Metropolitan New York is the largest [CMSA], with a population of 24 million, which is more than live in most states except CA [34 million] or about the size of the state of Texas (27 million) or the population of Sri Lanka [which is No. 51 in population size of 223 countries listed in the 2001 Statistical Abstract. This means that Metro NYC is larger in population than 77% of the countries of the world]. NYC is said to be the “capitol of the world”. NYC is the world’s most diverse global city with its residents coming from 170 nations, speaking over 800 languages. It is said that 60% of its citizens are foreign born. There are 2 million Jews, 800,000 Muslim, 400,000 Hindus,650,000 Chinese, 50,000 International Students, 48% residents speak other than English, involving 69 People Groups. [see:ethNYcity]
Urban growth in the United States was encouraged by a series of historical events. First, European immigration peaked between 1860 and 1945 as 27 million immigrants arrived and settled in Metropolitan places. Second, an expanding economy gave rise to new industries, which provided jobs. Third, the development and mass production of the automobile between 1920 and 1940 made it possible for what was traditionally a walking city to expand into the suburbs. A fourth factor was the institution of the Federal Housing Authority (FHA) in 1934. The FHA made credit available for the purchase of suburban homes.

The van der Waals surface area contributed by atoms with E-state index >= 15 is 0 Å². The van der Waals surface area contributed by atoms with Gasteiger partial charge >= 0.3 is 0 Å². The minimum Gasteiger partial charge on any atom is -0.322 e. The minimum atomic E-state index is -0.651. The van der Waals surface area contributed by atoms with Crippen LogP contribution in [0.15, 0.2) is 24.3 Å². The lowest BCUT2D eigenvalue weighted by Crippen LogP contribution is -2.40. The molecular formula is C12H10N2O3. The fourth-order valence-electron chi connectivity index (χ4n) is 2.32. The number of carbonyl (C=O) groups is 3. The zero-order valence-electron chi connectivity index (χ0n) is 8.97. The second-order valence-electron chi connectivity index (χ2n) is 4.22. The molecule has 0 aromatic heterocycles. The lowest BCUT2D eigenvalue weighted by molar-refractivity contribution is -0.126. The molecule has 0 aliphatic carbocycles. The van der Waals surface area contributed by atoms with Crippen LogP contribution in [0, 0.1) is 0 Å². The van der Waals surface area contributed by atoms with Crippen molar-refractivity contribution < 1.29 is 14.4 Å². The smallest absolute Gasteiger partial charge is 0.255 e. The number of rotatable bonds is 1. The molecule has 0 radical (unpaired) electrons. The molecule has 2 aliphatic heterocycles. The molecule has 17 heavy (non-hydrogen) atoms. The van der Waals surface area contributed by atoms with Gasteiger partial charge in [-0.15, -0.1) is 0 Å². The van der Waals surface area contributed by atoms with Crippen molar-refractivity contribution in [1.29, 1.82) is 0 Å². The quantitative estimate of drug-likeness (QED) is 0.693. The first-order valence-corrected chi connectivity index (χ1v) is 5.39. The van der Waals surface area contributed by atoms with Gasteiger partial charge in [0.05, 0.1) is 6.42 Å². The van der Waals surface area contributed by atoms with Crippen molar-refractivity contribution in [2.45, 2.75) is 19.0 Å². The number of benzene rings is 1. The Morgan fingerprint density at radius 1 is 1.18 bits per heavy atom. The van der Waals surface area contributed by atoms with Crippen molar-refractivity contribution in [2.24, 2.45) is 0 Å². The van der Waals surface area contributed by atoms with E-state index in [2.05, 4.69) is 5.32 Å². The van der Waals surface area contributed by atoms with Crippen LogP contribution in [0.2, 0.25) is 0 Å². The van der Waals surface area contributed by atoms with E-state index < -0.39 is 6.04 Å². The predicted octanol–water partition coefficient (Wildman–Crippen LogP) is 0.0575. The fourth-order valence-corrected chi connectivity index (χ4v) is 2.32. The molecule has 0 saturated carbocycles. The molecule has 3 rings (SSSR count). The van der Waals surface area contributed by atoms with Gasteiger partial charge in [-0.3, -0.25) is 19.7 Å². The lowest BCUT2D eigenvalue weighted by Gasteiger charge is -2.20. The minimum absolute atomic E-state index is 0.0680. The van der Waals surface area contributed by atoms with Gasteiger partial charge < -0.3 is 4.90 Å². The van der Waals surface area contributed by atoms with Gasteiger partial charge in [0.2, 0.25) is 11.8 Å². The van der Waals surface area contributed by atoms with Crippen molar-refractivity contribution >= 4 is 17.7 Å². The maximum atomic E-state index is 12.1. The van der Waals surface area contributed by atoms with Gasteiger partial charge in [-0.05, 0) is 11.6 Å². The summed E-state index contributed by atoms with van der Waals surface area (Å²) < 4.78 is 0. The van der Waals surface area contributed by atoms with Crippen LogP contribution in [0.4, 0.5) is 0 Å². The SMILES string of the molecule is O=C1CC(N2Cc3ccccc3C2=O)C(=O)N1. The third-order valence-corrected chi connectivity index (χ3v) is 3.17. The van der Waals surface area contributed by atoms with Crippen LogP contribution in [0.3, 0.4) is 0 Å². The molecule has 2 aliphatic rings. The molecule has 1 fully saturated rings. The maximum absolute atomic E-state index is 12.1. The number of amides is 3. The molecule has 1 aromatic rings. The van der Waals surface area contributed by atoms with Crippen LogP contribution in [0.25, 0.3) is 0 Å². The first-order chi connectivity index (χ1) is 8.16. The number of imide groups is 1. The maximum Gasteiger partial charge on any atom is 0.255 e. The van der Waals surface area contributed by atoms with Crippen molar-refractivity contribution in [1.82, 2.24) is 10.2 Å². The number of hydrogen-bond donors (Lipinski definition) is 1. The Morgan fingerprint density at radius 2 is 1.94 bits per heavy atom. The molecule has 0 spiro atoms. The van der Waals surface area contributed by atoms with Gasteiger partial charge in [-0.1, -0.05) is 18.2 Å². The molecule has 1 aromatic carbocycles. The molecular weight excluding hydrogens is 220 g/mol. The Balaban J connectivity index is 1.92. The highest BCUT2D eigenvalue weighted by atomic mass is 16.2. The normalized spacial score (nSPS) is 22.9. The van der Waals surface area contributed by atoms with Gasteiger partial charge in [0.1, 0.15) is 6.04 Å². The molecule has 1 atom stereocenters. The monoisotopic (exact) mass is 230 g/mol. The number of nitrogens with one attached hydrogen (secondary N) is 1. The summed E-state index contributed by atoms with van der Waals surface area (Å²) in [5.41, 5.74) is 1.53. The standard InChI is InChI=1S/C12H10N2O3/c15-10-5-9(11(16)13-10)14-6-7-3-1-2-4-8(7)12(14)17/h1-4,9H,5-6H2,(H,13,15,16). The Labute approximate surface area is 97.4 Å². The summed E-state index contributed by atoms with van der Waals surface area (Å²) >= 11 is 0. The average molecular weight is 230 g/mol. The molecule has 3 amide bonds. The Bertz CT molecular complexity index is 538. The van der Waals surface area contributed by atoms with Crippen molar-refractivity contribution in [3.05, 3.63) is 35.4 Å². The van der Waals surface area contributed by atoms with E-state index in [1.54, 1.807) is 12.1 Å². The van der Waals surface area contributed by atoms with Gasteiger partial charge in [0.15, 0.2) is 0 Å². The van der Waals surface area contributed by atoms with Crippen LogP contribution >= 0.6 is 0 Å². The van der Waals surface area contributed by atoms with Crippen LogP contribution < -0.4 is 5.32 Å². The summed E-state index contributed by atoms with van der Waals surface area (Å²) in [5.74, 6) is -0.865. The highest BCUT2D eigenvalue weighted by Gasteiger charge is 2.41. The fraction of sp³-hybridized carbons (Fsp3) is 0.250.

Finally, an upwardly mobile society provided movement within the social, political, economic, and religious sectors of society. Cities were established near transportation centers. Labor was available from the ethnic communities, which developed near the industries. Old World patriarchal family patterns persisted in these communities, which were run by an ethnic, political party boss. That assured a steady supply of cheap labor for industry and jobs for newcomers to this land.
Most European family members were raised to be hard workers. The older family members sacrificed for the younger members and encouraged them to get an education. By frugal living, frugal management, sacrifice, hard work and education, economic advancement made it possible to move to the suburbs. This exodus made room for new immigrants.
The system worked efficiently until a new series of historic events radically altered the balance of life in the city. By the end of World War II (1945), the concept of an ever-expanding economy was discovered to be more accurately described as an oscillating economy with serious recessions.